Guest post by John Thompson
This is the second of two connected posts. Read the first here.
Richard Elmore and Elizabeth City have described three possible futures for public education. I see two of them as nightmares, but Elmore’s and City’s most hopeful scenario is one of schools that foster “controlled engagement,” or the “frog gets a GPS.” Under their model, “schools set the learning destinations and map out the best pathways to those destinations,” and adults and students, together, create a broader learning environment.
Nancy Flanagan, a former Michigan Teacher of the Year and blogger, and Jal Mehta of the Harvard Futures of School Reform have also described likely paths for our schools. Flanagan and her teacher friends anticipated three scenarios:
1. “The Brilliant Temp model,” where “teaching becomes a competitive short-term career for our best and brightest grads, who will last in the classroom as long as the job market for professional work keeps them there.” In that scenario, “teacher training becomes truncated and limited to ‘tools.’”
2. “The Teacher as Technician model, where the person in front of the room (or, more likely, cost-effective virtual room) is following pre-set ‘protocols’ to dump content into kids’ heads, then testing for memorization.”
3. “The Teacher as Skilled Professional model.” In this age of “accountability,” such an outcome might seem unlikely, but it has happened before. As Linda Darling Hammond explained, medical schools were once primitive institutions, but instead of abandoning them, we used evidence-based methods to teach doctors to become skilled professionals.
Mehta also described two models where “reformers” were victorious. Under scenario #2, “reform from the outside in,"choice continues to proliferate. New schools would be created from scratch for x number of fortunate students. Mehta speculated that these new entrants into the world of education “could end up the majority power in the top 100 systems.” He could not speculate, however, how many of those experiments would work, and what percentage of students would still have access to an education under such a system.
Under Mehta’s scenario # 4, “technological reinvention,” there would be even more choice, "-- not just choice among schools as we know them, but choice among all the pieces that comprise an education.” This brave new world would hold the same great promise for the winners of our grand educational competition, but it would be a dystopia for others. How many families of our most difficult-to-educate students, for instance, would be able to assemble and coordinate such a portfolio of options?
Mehta’s hopeful scenarios, however, would mesh perfectly with Flanagan’s and Darling Hammond’s visions. Under Scenario #1, “the International Path,” we would change in three ways:
“a) we’d move from taking teachers from the bottom 40 percent of the distribution to the top third; b) we’d move away from our world-leading emphasis on testing and external accountability in favor of support and capacity building; c) teachers unions would need to take on a professionalized role in addition to a strictly bread and butter one.”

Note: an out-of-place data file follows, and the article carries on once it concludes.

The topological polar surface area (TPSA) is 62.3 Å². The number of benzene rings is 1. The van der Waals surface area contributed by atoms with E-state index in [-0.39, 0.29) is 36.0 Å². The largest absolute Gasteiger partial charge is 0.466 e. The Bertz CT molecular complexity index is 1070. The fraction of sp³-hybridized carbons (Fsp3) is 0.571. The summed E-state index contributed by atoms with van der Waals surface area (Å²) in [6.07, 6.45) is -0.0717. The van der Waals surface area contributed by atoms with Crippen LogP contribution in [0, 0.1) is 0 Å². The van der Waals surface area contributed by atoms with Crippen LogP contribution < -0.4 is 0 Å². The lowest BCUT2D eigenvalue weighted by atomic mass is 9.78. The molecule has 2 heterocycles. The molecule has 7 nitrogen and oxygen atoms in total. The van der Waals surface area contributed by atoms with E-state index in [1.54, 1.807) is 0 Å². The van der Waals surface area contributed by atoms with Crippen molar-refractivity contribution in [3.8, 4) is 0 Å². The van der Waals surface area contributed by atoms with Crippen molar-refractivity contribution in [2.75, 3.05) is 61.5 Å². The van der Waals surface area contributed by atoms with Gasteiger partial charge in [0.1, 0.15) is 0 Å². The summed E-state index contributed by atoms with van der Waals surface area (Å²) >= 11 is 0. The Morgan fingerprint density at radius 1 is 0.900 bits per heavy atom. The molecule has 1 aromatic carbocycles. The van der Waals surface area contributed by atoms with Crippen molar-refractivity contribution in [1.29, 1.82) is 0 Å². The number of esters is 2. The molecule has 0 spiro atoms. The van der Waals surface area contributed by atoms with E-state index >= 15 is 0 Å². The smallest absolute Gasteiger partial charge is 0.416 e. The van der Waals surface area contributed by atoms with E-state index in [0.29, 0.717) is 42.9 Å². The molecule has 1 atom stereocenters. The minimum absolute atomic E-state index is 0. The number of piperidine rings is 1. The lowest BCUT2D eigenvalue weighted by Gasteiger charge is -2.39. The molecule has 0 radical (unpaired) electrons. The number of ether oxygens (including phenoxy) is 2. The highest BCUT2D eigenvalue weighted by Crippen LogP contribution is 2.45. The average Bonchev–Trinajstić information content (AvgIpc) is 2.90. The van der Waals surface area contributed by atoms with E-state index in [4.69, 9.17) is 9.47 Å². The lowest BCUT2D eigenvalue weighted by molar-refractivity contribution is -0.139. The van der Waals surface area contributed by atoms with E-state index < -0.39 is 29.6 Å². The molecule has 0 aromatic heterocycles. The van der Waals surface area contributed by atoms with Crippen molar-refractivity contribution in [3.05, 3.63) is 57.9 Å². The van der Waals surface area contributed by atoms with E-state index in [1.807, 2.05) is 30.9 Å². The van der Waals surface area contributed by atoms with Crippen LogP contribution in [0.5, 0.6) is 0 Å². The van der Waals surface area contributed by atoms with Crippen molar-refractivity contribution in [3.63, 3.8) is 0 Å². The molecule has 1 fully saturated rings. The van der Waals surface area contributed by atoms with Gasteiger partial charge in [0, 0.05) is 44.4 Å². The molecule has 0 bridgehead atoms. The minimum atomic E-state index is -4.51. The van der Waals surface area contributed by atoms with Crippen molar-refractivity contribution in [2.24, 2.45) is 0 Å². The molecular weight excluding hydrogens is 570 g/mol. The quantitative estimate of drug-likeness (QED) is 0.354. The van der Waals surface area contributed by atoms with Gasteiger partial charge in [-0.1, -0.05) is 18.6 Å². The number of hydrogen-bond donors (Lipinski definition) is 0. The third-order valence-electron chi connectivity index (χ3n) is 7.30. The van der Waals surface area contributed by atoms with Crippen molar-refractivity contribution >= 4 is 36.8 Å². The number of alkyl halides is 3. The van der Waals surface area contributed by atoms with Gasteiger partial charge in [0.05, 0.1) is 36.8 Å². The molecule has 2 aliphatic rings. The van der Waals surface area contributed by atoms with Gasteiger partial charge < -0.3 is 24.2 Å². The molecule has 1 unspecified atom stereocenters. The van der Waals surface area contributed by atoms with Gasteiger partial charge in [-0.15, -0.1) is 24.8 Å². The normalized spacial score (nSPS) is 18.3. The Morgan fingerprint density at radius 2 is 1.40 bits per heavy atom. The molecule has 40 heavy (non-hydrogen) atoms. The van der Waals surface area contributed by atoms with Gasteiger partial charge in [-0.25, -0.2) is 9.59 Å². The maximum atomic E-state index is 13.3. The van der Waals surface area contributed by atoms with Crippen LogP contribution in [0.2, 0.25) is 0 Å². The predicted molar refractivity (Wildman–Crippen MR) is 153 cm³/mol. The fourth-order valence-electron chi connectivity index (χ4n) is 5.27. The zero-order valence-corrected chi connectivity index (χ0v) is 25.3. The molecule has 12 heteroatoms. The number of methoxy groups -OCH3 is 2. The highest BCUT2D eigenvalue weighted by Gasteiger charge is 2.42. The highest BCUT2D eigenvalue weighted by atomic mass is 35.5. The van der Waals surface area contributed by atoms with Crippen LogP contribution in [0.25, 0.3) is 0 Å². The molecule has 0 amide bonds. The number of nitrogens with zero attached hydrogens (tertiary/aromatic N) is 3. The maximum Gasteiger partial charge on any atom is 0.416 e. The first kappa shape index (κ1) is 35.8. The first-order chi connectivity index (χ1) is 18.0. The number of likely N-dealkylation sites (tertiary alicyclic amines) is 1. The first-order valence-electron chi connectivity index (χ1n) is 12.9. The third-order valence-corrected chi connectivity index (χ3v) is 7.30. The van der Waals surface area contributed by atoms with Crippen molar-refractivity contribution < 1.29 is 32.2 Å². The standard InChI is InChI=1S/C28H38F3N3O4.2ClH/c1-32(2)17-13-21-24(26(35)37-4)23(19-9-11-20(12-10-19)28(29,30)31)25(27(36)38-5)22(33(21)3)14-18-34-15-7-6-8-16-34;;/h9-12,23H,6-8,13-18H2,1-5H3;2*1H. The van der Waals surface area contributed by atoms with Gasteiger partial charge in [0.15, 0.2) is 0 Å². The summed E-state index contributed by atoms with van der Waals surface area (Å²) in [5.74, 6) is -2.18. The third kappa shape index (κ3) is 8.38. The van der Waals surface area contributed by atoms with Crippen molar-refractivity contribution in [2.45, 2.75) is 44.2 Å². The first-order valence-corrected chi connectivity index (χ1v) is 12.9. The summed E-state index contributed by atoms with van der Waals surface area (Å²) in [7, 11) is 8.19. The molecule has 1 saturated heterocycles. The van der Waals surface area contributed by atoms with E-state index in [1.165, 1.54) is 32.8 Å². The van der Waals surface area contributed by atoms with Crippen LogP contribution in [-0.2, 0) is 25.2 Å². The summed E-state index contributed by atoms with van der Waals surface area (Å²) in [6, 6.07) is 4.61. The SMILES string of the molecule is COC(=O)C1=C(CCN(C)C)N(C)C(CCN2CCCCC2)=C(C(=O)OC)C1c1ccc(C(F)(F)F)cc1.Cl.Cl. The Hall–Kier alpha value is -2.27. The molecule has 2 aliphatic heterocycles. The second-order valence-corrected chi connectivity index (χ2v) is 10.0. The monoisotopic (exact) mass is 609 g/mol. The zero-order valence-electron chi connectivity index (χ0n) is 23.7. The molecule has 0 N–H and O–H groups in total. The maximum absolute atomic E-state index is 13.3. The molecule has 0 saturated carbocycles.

For me, Mehta’s fourth possible path, #3 “Marrying School and Social Reform,” is the most promising one. This has the advantage of being an old idea, based on a huge body of social science. The new element would be moving from “an aspirational ideal” to “a more concrete set of practices--inter-agency collaborations or teachers housed in schools explicitly responsible for helping students with problems that extend beyond schools.”
Mehta explained we are now in “a ‘schools only’ moment, despite mountains of evidence of the inefficacy of schools alone” in creating educational futures for kids. By addressing that reality, we could point the way towards a synthesis of Flanagan’s and Mehta’s visions.
Obviously, “Brilliant Temps” and “Teachers as Technicians” would be unfit for either the “International Path,” or for “Marrying School with Social Reform.” On the other hand, we must wonder how long skilled professionals will continue to put up with the indignity of being the scapegoat for a broken system. It would be a great honor for educators, though, to be part of the GPS for students leaping into the 21st Century. To borrow an old metaphor, unless we expect to find a GPS laying on the beach, teachers like Flanagan, and scholars like Elmore, City, and Mehta, must work together to design one.
What do you think of the scenarios provided here? How can we guide our schools forward?
John Thompson was an award winning historian, with a doctorate from Rutgers, and a legislative lobbyist when crack and gangs hit his neighborhood, and he became an inner city teacher. He blogs for This Week in Education, the Huffington Post and other sites. After 18 years in the classroom, he is writing his book, Getting Schooled: Battles Inside and Outside the Urban Classroom.
The opinions expressed in Living in Dialogue are strictly those of the author(s) and do not reflect the opinions or endorsement of Editorial Projects in Education, or any of its publications.